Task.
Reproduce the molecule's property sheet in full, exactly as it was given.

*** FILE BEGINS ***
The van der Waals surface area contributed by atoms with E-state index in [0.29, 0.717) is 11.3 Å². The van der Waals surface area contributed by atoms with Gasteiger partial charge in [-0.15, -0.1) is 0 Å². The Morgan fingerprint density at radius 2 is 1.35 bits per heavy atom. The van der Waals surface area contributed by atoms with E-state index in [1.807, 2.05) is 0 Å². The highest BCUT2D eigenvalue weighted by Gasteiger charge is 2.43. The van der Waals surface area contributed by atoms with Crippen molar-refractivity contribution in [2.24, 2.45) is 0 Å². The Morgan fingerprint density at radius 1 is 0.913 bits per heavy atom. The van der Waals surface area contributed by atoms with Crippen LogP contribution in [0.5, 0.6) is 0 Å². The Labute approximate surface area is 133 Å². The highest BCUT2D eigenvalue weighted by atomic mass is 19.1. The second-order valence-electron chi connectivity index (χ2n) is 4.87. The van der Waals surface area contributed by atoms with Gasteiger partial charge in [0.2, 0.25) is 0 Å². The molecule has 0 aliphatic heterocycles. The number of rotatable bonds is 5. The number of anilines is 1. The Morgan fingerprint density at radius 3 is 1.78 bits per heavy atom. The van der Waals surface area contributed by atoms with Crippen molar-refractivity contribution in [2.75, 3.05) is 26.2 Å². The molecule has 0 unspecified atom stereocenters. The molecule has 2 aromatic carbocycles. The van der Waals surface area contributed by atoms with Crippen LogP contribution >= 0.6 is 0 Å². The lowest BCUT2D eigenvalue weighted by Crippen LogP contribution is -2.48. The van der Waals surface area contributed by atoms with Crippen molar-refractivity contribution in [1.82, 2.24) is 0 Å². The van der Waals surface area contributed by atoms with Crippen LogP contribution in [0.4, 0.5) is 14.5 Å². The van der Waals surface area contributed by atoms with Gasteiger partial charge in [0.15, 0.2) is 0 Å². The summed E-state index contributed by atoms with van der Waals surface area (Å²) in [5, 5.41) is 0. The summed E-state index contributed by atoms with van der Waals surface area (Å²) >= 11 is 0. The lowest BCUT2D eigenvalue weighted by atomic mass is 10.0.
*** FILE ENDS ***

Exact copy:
The van der Waals surface area contributed by atoms with E-state index in [0.29, 0.717) is 11.3 Å². The van der Waals surface area contributed by atoms with Gasteiger partial charge in [-0.15, -0.1) is 0 Å². The Morgan fingerprint density at radius 2 is 1.35 bits per heavy atom. The van der Waals surface area contributed by atoms with E-state index in [1.807, 2.05) is 0 Å². The highest BCUT2D eigenvalue weighted by Gasteiger charge is 2.43. The van der Waals surface area contributed by atoms with Crippen molar-refractivity contribution in [2.24, 2.45) is 0 Å². The Morgan fingerprint density at radius 1 is 0.913 bits per heavy atom. The van der Waals surface area contributed by atoms with Crippen LogP contribution in [0.5, 0.6) is 0 Å². The Labute approximate surface area is 133 Å². The highest BCUT2D eigenvalue weighted by atomic mass is 19.1. The second-order valence-electron chi connectivity index (χ2n) is 4.87. The van der Waals surface area contributed by atoms with Gasteiger partial charge in [0.2, 0.25) is 0 Å². The molecule has 0 aliphatic heterocycles. The number of rotatable bonds is 5. The number of anilines is 1. The Morgan fingerprint density at radius 3 is 1.78 bits per heavy atom. The van der Waals surface area contributed by atoms with Crippen molar-refractivity contribution in [2.75, 3.05) is 26.2 Å². The molecule has 0 unspecified atom stereocenters. The molecule has 2 aromatic carbocycles. The van der Waals surface area contributed by atoms with Crippen LogP contribution >= 0.6 is 0 Å². The lowest BCUT2D eigenvalue weighted by Crippen LogP contribution is -2.48. The van der Waals surface area contributed by atoms with Crippen molar-refractivity contribution in [1.82, 2.24) is 0 Å². The van der Waals surface area contributed by atoms with Crippen LogP contribution in [0.4, 0.5) is 14.5 Å². The van der Waals surface area contributed by atoms with Gasteiger partial charge in [0.15, 0.2) is 0 Å². The summed E-state index contributed by atoms with van der Waals surface area (Å²) in [5, 5.41) is 0. The summed E-state index contributed by atoms with van der Waals surface area (Å²) >= 11 is 0. The lowest BCUT2D eigenvalue weighted by atomic mass is 10.0.